Mid-Year Gut Check

August 28, 2009 - 12:00

This might seem preposterous, but some economists say it’s highly possible that the recession  — which began in December 2007 — ended months ago. The “end” of a recession typically refers to the month when declines in economic growth reach their bottom, or trough. It’s usually not clear until well after the fact, which is why the National Bureau of Economic Research’s business cycle dating committee, which declares business cycle peaks and troughs, often takes many months or a year to make their announcement. For example, they didn’t announce until December 2008 that the current recession had begun the previous December.

As we look at the remainder of 2009, the economic pluses outweigh the minuses. Consumers are now showing a willingness to spend, despite high debt levels and rising foreclosure rates. And long-term history suggests they’ll keep it up. Consumer confidence, already rebounding smartly, will keep improving, helped by a 25 percent drop in gas prices after mid-July. It seems the biggest economic woes are behind us.

Some banks are raising capital and paying back taxpayers as credit markets recover; lending remains limited but is beginning to revive. Painful decisions have been made in the auto-manufacturing sector, and the industry can now start to reinvent itself. Inventories are declining; firms have cut to the bone. As consumer demand picks up, so will production, and that will boost gross domestic product and, eventually, employment.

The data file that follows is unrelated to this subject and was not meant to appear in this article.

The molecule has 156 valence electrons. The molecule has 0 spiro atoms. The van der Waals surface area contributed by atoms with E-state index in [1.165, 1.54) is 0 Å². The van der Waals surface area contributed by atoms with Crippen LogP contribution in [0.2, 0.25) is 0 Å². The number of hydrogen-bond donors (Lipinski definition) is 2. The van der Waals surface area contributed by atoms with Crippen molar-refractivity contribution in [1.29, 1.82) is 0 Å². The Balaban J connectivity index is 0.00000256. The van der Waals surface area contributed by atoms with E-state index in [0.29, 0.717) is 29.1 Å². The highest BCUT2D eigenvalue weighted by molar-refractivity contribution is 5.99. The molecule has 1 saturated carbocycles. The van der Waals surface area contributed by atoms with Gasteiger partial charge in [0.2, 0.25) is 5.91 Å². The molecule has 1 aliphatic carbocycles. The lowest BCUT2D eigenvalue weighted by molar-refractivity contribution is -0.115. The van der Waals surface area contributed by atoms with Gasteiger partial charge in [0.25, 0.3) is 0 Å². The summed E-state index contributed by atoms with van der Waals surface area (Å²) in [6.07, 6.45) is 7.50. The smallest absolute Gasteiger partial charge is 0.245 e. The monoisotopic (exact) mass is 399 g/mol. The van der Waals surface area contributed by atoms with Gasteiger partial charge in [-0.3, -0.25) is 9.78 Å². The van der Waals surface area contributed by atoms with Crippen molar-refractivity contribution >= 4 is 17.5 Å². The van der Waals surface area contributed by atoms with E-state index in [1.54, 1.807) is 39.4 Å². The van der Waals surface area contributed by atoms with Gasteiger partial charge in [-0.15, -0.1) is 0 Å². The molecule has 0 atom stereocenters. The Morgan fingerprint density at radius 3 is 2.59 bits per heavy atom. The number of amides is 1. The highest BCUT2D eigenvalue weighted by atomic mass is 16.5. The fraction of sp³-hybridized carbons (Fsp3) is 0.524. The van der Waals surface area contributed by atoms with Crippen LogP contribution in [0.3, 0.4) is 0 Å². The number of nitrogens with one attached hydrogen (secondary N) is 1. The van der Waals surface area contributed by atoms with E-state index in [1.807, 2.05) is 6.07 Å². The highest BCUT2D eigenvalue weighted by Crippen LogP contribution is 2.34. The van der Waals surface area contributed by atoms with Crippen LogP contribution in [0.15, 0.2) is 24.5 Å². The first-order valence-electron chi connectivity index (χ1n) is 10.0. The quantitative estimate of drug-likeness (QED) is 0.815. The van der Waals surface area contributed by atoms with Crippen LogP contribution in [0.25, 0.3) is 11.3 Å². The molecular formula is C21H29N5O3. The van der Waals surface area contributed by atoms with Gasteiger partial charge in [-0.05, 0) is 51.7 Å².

Home sales are climbing and housing starts show signs of increasing, albeit slowly, but a bottom in prices is six to nine months away in the hardest-hit markets. Housing will add a point to GDP growth in 2010, after subtracting a point in each of the previous three years.

Exports will likely continue to rise, boosting the bottom lines of companies that sell overseas.

Challenges Lie Ahead

Still, the recovery will be lethargic. We should expect subpar growth of only about 2 percent in 2010 and a bit more in 2011, well below growth after other deep recessions since World War II. Plus, any financial or geopolitical shock to the system could easily derail a recovery. Even without a shock, we are left with a fragile economy, grappling with several recession hangovers.

Many factors will make it a challenge to build momentum for growth. Unemployment won’t start coming down until the second half of 2010, after peaking at well over 10 percent. That won’t feel like a recovery to many workers. But the number of weekly claims for unemployment benefits has declined since March, and that metric has historically been a good indicator of business cycle troughs.

Commercial real estate difficulties started last year, but the dive has gotten steeper. There’s a ripple effect creating problems for many. As more leases expire, renters will demand big discounts to stay where they are, and new construction will stay mired in the doldrums. But if the traditional lag between residential starts and commercial starts holds true in this case, we should see improvement by the first of the year.

State fiscal situations in some regions of the country are in crisis. Lawmakers will struggle with budgets, raising taxes and laying off workers. That’ll slow spending by consumers and businesses. The stimulus helped some, but not enough to get hurting states out of their binds.